Gahan is thrilled because Depeche Mode is now… well, now just like a real live band.

"It’s just a completely different feel. Alan’s playing a lot more live drums. He’s right behind me on stage; I can feel him, hear him. Martin’s playing guitar right next to me on stage," he said. "We wanted more emphasis on us playing and doing the songs, with the energy more coming from the band rather than the lights and theatrics of a modern-day rock show. It’s a lot sleazier, a lot more live, basically a lot more fun."

Not for everyone.

When it was announced that Fletcher would no longer be touring with the band, the official reason was that he planned to attend more to the business side of the group. A couple of months after the fact, Gahan admitted that there was more to the story.

"Basically, Fletch is going to spend some time sorting out his problems," Gahan said. "His wife’s about to have another baby as well. Being away from the people you want to be with for a long while probably had a lot to do with Fletch’s feelings."

While declining to expand on it, Gahan acknowledged that Fletch’s defection "pushed the band hard and made us all think."

Still, it hasn’t slowed the band’s trek. This tour takes the group to South Africa, Australia, South America and other places for the first time.

"We wanted to go to the places we’d always ignored – not ignored, but were too tired to go to," he said.

The time in Johannesburg, just before the elections, was particularly eye-opening, Gahan said.

"It was kind of like just before the L.A. riots. I remember the feeling at the time, on the streets and stuff. It was just the same. You could feel it," he said. "I despise politics. I just play in a band. But it was interesting to just be there and read the news every day."

The tour ends in Milwaukee this year.

"We’ll say goodbye to each other… go away, spend time at home and do stuff with our families, doing normal things," Gahan said. "We’ll get together at the end of the year and talk about what we want to do. We do that every tour.

"If we’re going to make a record together, we have to be ready. If we’re not, we won’t."

Reprinted WITHOUT PERMISSION for non-profit use only.



by Steve Malins
, October 1994

Dave Gahan has reinvented himself as Michael Hutchence on Depeche Mode’s world tour…
By Steve Malins. Pictures by Paul Slattery.

"WHEN I RUSH/When I come up/I rush for you" sings Dave Gahan during ‘Rush’, as he strides towards the audience, shirt discarded to reveal the phoenix and the "Om" symbol tattooed on his chest. To him, they represent his own spiritual rebirth and "the sounds of the universe", while the wings on his back were etched in preparation for the psyched-up nights of this world tour. No doubt he keeps them covered when he goes back to the white-knuckled conservatism of Basildon, his birthplace, but, for Gahan, they’re the marks of a new person. He’s emerged from the debris of a broken marriage and the death of a father he hardly knew to become this emotional mix of little-boy-lost and rock messiah. Consequently, there’s a lack of wit, self-knowledge or perspective in his performance at Detroit’s Pineknob stadium, as he rebounds between numbing mania and surges of real feeling.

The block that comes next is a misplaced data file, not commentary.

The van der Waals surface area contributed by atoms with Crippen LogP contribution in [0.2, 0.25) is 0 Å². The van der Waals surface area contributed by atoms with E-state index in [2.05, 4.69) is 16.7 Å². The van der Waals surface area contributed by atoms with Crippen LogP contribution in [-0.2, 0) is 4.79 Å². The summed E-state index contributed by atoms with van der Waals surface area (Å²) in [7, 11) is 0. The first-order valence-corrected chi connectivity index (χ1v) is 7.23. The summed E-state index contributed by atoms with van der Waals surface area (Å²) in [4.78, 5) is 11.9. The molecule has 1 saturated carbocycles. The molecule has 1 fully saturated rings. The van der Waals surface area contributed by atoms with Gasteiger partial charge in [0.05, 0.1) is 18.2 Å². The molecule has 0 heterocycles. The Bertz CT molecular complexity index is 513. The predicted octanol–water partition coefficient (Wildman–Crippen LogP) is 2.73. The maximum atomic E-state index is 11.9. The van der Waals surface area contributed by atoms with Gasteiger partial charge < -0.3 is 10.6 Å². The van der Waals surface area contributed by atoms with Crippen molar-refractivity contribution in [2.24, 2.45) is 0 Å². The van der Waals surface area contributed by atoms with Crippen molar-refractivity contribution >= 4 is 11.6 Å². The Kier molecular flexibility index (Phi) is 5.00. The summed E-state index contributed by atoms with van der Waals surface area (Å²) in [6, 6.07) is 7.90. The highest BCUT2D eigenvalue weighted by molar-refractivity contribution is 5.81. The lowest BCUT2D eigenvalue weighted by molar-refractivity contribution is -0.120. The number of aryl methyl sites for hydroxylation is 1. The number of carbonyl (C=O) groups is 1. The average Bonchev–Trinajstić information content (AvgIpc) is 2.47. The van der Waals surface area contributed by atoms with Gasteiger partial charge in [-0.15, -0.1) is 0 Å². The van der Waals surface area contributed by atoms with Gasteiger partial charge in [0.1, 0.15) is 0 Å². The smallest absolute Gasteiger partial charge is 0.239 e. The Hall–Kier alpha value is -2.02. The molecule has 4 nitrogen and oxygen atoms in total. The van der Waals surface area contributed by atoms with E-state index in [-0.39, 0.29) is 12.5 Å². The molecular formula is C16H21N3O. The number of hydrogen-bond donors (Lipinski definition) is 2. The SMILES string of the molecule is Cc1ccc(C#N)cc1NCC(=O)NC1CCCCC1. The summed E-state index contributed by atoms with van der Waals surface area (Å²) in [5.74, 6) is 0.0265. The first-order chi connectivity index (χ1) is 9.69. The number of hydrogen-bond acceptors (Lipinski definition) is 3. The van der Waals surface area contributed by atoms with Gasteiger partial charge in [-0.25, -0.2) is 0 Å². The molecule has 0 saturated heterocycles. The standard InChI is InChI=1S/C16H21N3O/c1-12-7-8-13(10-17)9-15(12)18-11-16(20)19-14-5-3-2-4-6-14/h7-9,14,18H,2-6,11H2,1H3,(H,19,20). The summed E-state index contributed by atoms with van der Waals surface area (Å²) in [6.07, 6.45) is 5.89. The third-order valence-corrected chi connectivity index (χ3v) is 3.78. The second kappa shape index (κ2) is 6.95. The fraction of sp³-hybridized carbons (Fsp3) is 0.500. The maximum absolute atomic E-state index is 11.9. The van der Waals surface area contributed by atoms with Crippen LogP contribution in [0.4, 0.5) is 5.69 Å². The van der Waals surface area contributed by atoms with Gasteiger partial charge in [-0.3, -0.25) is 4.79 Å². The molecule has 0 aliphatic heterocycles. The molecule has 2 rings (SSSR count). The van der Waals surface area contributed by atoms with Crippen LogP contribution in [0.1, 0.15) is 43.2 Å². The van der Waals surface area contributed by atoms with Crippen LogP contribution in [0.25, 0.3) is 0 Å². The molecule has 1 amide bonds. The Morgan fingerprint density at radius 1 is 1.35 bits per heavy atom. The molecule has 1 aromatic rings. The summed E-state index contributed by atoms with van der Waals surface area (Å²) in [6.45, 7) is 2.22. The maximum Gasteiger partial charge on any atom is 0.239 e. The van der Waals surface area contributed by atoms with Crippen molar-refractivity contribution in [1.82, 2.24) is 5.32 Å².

When Gahan stretches out his arms and spreads his wings, it’s a sobering thought that tonight’s gig is only three weeks from the end of their world tour. Last night the band held a party for their road crew, signalling that the Depeche Mode convoy is already changing down a gear. For Gahan, the switch from this self-obsessed exhibition of nervous energy to life off the road will be difficult. In D. A. Pennebaker’s 1989 documentary of the band, 101, there’s a moment when the singer describes a fight he’s had with a taxi driver. "Letting out that energy and tension like you do on-stage, it’s not enough; you’ve still got more. That was definitely a release. I was looking for a fight for a good few days."

It’s tempting to imagine a stocky cabbie puncturing the pseudo-babble of this gaunt, sallow-faced artist with a single swing. But for Gahan, his current battles are more emotional than physical.

Unless he lances his unstable ego and sees the joke that he’s in danger of becoming, it’s unlikely that there will be another Depeche Mode album. His fellow band members have all confessed the irritation and even contempt they’ve felt for their singer at times. Gahan himself admitted that while making Songs Of Faith And Devotion, "a lot of the time it was hard for them to be in the same room as me".